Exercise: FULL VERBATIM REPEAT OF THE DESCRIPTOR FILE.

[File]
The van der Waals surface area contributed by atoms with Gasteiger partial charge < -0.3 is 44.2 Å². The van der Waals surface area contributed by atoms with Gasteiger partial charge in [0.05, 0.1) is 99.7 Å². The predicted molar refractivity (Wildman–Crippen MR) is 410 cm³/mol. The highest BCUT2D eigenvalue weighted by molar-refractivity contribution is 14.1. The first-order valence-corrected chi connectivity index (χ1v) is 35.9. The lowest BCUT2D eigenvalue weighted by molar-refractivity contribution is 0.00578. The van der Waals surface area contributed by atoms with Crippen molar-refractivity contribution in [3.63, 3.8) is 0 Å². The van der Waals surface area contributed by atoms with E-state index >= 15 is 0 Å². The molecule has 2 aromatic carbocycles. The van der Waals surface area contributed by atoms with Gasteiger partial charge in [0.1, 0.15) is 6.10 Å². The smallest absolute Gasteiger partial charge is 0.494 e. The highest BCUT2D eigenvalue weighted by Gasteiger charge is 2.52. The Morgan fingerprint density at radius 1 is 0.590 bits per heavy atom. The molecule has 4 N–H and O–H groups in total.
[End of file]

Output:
The van der Waals surface area contributed by atoms with Gasteiger partial charge < -0.3 is 44.2 Å². The van der Waals surface area contributed by atoms with Gasteiger partial charge in [0.05, 0.1) is 99.7 Å². The predicted molar refractivity (Wildman–Crippen MR) is 410 cm³/mol. The highest BCUT2D eigenvalue weighted by molar-refractivity contribution is 14.1. The first-order valence-corrected chi connectivity index (χ1v) is 35.9. The lowest BCUT2D eigenvalue weighted by molar-refractivity contribution is 0.00578. The van der Waals surface area contributed by atoms with Crippen molar-refractivity contribution in [3.63, 3.8) is 0 Å². The van der Waals surface area contributed by atoms with E-state index >= 15 is 0 Å². The molecule has 2 aromatic carbocycles. The van der Waals surface area contributed by atoms with Gasteiger partial charge in [0.1, 0.15) is 6.10 Å². The smallest absolute Gasteiger partial charge is 0.494 e. The highest BCUT2D eigenvalue weighted by Gasteiger charge is 2.52. The Morgan fingerprint density at radius 1 is 0.590 bits per heavy atom. The molecule has 4 N–H and O–H groups in total.